Add to this the social media block ban on Jewish conservative Laura Loomer, and Twitter’s recent block on all QAnon content.
These are stand out examples of Twitter approving some content, while suppressing others, through a selective interpretation of its terms and conditions.
The CAA and Stephen Silverman’s criticisms of Twitter share Donald Trump’s own concerns about the social media platform. In May Trump responded to selective censoring saying, “Twitter has now shown that everything we have been saying about them (and their other compatriots) is correct…”
By omitting these examples, the CAA and the Jerusalem Post are exhibiting a self-defeating short-sightedness. They see enemies, where they have allies, and allies where they should be seeing enemies.
The real perpetrators, and the root cause of the rise in antisemitism are either ignored or hidden from view.
Fiercely, anti-Trump contributor to the Jerusalem Post, Douglas Bloomfield is representative of this tragic myopia.
In an article from May, he defended George Soros, setting the blame for the rise in antisemitism squarely on the Presidency of Donald Trump. (Bloomfield might have momentarily forgotten that Trump’s son-in-law and close advisor, Jared Kushner is Jewish.)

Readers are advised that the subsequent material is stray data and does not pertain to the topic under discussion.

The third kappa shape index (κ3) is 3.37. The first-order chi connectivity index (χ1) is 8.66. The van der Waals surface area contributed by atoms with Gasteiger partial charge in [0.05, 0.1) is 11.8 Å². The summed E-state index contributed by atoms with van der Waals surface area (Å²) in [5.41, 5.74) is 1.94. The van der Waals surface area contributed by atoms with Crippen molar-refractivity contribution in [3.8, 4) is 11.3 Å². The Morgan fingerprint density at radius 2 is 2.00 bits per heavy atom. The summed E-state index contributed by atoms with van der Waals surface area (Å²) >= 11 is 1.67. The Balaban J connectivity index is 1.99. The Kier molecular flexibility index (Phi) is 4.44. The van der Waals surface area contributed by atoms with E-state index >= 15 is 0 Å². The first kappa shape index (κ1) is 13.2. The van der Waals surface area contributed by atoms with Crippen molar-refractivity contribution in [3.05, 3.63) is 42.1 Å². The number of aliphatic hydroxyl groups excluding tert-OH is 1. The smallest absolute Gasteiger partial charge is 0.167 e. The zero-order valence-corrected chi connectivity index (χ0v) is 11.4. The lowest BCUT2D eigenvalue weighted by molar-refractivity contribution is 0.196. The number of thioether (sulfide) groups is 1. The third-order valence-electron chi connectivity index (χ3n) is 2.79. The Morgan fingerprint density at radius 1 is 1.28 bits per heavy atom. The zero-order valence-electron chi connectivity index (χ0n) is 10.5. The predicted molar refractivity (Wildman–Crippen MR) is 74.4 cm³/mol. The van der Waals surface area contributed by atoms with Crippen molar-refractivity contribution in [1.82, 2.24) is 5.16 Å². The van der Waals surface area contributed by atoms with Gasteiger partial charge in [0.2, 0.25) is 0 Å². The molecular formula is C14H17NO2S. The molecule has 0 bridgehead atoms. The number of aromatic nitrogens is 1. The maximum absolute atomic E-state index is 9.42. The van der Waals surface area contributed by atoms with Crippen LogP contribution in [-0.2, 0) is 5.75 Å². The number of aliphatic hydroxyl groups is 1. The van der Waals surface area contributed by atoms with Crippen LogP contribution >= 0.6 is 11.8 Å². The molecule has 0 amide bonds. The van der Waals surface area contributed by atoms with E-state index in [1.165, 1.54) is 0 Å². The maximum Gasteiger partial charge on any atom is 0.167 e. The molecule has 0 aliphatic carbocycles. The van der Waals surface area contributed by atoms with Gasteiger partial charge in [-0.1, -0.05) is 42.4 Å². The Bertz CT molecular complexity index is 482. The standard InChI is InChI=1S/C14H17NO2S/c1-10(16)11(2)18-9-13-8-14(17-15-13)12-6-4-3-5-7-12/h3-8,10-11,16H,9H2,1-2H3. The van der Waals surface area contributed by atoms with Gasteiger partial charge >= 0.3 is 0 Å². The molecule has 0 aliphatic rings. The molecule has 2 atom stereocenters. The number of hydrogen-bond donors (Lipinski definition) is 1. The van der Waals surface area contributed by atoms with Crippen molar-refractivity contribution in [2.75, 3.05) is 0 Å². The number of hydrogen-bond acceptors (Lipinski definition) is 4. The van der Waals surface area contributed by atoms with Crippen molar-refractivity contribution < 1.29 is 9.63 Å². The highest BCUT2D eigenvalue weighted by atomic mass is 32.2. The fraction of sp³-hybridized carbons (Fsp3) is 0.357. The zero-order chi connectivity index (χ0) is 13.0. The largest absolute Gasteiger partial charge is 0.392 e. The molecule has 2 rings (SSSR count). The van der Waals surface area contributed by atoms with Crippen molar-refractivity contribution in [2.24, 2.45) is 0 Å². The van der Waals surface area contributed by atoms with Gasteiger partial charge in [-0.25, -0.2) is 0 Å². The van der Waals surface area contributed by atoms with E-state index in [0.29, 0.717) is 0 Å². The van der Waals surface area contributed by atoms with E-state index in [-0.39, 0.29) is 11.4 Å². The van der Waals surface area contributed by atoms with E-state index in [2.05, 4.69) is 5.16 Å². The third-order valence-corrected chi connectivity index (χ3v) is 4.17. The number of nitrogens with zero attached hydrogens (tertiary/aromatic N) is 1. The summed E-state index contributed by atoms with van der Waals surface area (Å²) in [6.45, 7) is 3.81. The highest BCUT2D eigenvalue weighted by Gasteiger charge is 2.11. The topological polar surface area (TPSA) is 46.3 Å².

Bloomfield mentions Trump’s Twitter account, yet provides zero evidence to back up his “Trump is Hitler” insinuation, while completely overlooking the connection between the radical left, leftists in Mainstream Media, and the rise of antisemitism.
Bari Weiss, Ben Shapiro, Avi Yemini, and Melanie Phillips are all Jews. All have been labelled “Nazis and racists.” Look even closer at how the Leftist media, including Leftist Churches (who’ve long abandoned Christ for Karl Marx), demonize Israel, simply for existing.
Antisemitism gets a free pass while the real cause is ignored.
This myopic vision occurs because people are trained to only see white people as racists, and conservatives as Nazis.
It’s this kind of manipulative stigmatizing; this kind of organized myth, straw man mechanism that forms a lot of antisemitic rhetoric. The same stigmatizing is applied to Biblical Christians, and today’s conservatives. It places a lot of them in a position of genuine solidarity with Israel, and the Jewish community.
There is common ground. All it takes is someone willing to acknowledge that it exists. This common ground, despite differences, ignites unity, and it’s this unity that will help pull back the veil. Not just to address the real perpetrators of antisemitism, but to identify its roots, and stop it from doing significant harm.
For ‘man has both potentialities within himself; which one is actualized depends on decisions, not on conditions. Our generation is realistic, for we have come to know man as he really is. For after all, man is that being who invented the gas chambers of Auschwitz; however, he is also that being who entered those gas chambers upright, with the Lord’s Prayer or the Shima Yisrael on his lips.’[i]
[i] Victor Frankl, 1959. Man’s Search for Meaning, Beacon Press. (p.133)